• Patients, Participants: State selection procedures, entry criteria, and numbers of participants entering and finishing the study.
  • Interventions: Describe the essential features of any intervention, including the methods and duration of administration.
  • Main Outcome Measure(s): The primary study outcome measures should be indicated as planned before data collection began. If the hypothesis being reported was formulated during or after data collection, this fact should be clearly stated.
  • Results: Describe measurements that are not evident from the nature of the main results and indicate any anonymization. If possible, the results should be accompanied by confidence intervals (most often the 95% interval) and the exact level of statistical significance. For comparative studies, confidence intervals should relate to the differences between groups. Absolute values should be indicated when risk changes or effect sizes are given.
  • Conclusions: State only those conclusions of the study that are directly supported by data, along with their clinical application (avoiding overgeneralization) and/or whether additional study is required before the information should be used in clinical settings. Equal emphasis must be given to positive and negative findings of equal scientific merit.

(Reproduced with permission from: Haynes RB et al. More informative abstracts revisited. Ann Intern Med. 1990;113:69–76).

Data-based Brief Communications articles should include a structured abstract of no longer than 150 words with the following headings: Objective, Design, Setting, Patients/Participants, Interventions, Main Outcome Measure(s), Results, Conclusions.

Non-data-based Brief Communications, Perspective articles, and Ethics/Health Policy reports should include an unstructured abstract of no longer than 100 words.

Case/Clinical reports should include an unstructured abstract of no longer than 100 words, describing the objective, essential features and uniqueness of the case being presented, and conclusions.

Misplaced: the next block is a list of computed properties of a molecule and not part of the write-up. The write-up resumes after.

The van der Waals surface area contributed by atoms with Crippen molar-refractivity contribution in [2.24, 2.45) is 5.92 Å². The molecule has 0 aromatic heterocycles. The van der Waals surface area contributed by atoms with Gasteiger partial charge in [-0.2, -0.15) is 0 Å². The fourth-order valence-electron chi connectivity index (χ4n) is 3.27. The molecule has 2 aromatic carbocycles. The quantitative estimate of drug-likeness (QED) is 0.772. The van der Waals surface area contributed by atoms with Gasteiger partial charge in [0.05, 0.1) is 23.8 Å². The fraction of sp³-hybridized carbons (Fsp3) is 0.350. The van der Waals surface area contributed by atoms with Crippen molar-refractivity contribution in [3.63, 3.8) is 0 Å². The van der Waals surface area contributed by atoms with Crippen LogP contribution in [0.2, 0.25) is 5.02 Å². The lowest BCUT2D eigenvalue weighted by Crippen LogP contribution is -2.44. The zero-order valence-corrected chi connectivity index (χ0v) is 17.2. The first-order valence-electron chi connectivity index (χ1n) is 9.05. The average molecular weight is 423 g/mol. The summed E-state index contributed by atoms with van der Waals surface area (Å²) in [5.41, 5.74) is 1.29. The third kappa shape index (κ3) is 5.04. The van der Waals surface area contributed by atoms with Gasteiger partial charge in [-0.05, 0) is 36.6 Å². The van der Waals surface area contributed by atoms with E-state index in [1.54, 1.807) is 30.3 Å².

What I (We) Do articles should include a 50–75-word structured abstract with the following format: background (what is the issue/problem), solution, what I/we did that is new.

Narrative reviews should include an unstructured abstract of no longer than 250 words.

Letters to the Editor and Editorials do not require abstracts.

A note about Key Words: Please do not include a list of Key Words in the manuscript. During manuscript submission, authors will be asked to select Key Words from a list of curated terms. The minimum number of Key Words required is three.

Page 3: Body of Manuscript. Where applicable, divide the body of the manuscript into the Introduction, Methods, Results, Conclusion, References, and Figure Legends (if figures are included).

Additional details on the References and Figure Legends are included below.

If accepted, a Declaration of Conflicting Interests statement and a Funding Disclosure statement will be added to the manuscript during production. If any Acknowledgments were included on the title page, this text will also be added to the manuscript during production and will appear just before the references.

The CPCJ follows guidelines published in the American Medical Association Manual of Style.

  • Manuscripts should be typed double-spaced with 1” margins, left justified, and use a standard 12-point font.
  • Pages should be numbered consecutively in the upper right-hand corner.
  • Do not print a running title.
  • Turn off the word processing program’s hyphenation feature and ‘‘smart quotes’’ feature before typing.
  • Headings must be used to designate the major divisions of the manuscript. Up to three levels of headings may be used.


If a statistical analysis is conducted, explanation of the methods used must precede the Results section in the manuscript. Unusual or complex analysis methods should be referenced.

Units of Measure/ Abbreviations